- Our ability to re-use, recycle, repair and recover resources (have more of a circular economy and minimise waste or be more efficient with our waste) in the future
- Our ability to come up with technology that helps us use resources more efficiently, create and deliver it a different way, or increase/augment our supply of a specific resource e.g. desalination which can help us augment water supplies by turning salt water into freshwater. Other examples are fossil fuels moving towards nuclear and renewable energy, eating lab grown food and meat and more. What is interesting to note is that 9000 years ago it took 6 times as much land to grow food for one person as it does now – so this shows how humans have advanced (fastcompany.com). Having said that, industrial agriculture is responsible for a lot of land degradation, soil erosion (topsoil loss), fertilizer pollution, pesticide pollution, decrease in biodiversity, deforestation and land clearing, and yields for major crops have decreased annually in some parts of the world recently. So, advances in production capability aren’t without environmental degradation and other types of downsides.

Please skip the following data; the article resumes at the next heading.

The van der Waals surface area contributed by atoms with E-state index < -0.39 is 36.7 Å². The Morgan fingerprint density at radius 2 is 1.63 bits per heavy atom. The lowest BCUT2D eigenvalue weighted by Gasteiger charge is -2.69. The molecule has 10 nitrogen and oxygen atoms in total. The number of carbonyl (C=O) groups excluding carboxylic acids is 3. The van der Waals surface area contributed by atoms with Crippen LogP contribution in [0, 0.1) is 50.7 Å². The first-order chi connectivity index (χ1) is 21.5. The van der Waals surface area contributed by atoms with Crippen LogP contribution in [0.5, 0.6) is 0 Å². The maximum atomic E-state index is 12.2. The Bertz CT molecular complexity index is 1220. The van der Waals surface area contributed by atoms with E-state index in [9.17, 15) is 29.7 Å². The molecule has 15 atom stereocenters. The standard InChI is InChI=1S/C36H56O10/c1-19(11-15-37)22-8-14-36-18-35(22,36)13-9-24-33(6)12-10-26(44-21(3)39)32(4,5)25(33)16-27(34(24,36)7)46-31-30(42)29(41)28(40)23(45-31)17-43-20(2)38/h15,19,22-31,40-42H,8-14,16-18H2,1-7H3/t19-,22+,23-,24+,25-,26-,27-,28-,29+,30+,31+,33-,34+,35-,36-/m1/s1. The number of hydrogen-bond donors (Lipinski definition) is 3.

- Our ability to come up with alternatives to certain resources e.g. researching and coming up with alternatives for certain metals and alloys we might use
- Disasters like natural disasters, an AI war or takeover, a pandemic or biological disaster, nuclear war, a changing climate
- Wildlife, plant life and micro organisms are very important to natural resource production and regulation of the environment
- Availability of total resources or all resources is sometimes not the key thing to track in terms of resource depletion. What we might track first and foremost are the most important resources that are scarcest. For example, that resource could be freshwater and drinking water. Not only could lack of freshwater or drinking water do the most harm and damage to humans, the local economy and the environment in one particular area, but a depletion of freshwater has a domino effect on the availability of other resources such as food and energy – both of which require water for irrigation and cooling respectively to produce.